Thursday, November 27, 2014
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Health insurance duopolies dominate US metro areas

A new study from the American Medical Association says that the small amount of competition among health insurers in local markets is fast disappearing. The study found that in most places, one or two insurers dominated.

Health insurance duopolies dominate US metro areas

A new study from the American Medical Association says that the small amount of competition among health insurers in local markets is fast disappearing. The study found that in most places, one or two insurers dominated.

For example, the 46-page report found that Aetna had 82 percent of Camden, NJ residents who were health management organization members. Horizon Blue Cross Blue Shield had 12 percent of Camden’s HMO market. Those two insurers also dominated the preferred provider market with Aetna holding 52 percent of the market share to Horizon’s 24 percent.

Similarly, the AMA report said Aetna and United Health Care controlled 43 percent and 22 percent of combined HMO-PPO market-share in the Wilmington, Delaware metropolitan area respectively.

Data from Pennsylvania and seven other states were not included in the report. An AMA spokesman said it has been difficult to get reliable data from Pennsylvania in recent years. Independence Blue Cross and Aetna have dominated the Philadelphia area market for decades.

In 24 of the 42 states and the District of Columbia that were included in the report titled “Competition in health insurance: A comprehensive study of U.S. markets” the two largest insurers combined to control 70 percent or more of the insurance market.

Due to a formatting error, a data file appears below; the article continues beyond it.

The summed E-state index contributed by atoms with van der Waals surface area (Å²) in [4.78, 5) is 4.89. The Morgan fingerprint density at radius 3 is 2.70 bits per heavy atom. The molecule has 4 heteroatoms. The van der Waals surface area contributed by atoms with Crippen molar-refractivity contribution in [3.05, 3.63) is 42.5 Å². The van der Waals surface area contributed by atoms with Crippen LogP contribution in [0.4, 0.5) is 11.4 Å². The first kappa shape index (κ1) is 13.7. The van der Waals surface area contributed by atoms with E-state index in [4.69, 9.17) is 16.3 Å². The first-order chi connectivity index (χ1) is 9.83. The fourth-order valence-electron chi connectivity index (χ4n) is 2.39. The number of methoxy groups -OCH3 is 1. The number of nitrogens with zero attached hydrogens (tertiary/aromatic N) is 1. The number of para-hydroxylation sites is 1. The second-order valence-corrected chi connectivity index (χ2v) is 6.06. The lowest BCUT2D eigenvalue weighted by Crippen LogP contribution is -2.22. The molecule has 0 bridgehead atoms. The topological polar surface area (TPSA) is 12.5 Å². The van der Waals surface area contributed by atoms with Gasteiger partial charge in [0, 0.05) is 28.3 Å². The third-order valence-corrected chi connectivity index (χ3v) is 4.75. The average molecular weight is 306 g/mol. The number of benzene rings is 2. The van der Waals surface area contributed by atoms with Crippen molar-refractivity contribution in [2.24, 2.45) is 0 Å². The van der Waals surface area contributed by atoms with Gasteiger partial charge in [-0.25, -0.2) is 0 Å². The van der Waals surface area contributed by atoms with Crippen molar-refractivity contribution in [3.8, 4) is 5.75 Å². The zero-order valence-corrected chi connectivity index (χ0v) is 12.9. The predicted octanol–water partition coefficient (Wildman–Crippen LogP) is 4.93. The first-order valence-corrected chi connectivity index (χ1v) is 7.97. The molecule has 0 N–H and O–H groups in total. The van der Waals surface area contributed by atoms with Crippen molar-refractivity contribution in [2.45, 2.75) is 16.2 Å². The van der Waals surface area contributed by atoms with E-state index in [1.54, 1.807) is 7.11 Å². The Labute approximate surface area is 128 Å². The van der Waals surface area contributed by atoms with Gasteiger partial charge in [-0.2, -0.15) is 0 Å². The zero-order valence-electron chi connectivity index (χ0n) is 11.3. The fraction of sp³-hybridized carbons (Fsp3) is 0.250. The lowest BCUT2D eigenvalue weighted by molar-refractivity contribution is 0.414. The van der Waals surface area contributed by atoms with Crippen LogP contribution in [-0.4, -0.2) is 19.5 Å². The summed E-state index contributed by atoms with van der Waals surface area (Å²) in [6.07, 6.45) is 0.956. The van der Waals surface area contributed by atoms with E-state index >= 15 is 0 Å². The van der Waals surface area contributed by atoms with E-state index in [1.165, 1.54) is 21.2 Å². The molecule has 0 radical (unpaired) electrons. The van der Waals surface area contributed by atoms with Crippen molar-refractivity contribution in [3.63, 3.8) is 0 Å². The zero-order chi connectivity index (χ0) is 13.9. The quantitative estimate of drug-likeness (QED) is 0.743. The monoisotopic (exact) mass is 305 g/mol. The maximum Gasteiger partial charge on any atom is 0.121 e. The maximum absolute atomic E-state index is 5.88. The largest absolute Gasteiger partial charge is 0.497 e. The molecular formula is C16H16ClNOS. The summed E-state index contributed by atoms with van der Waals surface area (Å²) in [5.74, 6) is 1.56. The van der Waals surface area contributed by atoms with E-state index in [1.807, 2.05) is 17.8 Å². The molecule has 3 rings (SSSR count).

“The near total collapse of competitive and dynamic health insurance markets has not helped patients,” said J. James Rohack, the AMA’s president, in a statement.

The study strikes a similar theme as recent reports by the Obama Administration that has criticized health insurance markets. The President’s health care proposal released yesterday seeks to exert federal oversight over health insurance rate hikes.

“As demonstrated by proposed rate hikes in California and other states, health insurers have not shown greater efficiency and lower health care costs, “ Rohack said. “Instead, patient premiums, deductibles and co-payments have soared without an increase in benefits in these increasingly consolidated markets.
 

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For Inquirer.com. Portions of this blog may also be found in the Inquirer's Sunday Health Section

Michael R. Cohen, R.Ph. President, Institute for Safe Medication Practices
Daniel R. Hoffman, Ph.D. President, Pharmaceutical Business Research Associates
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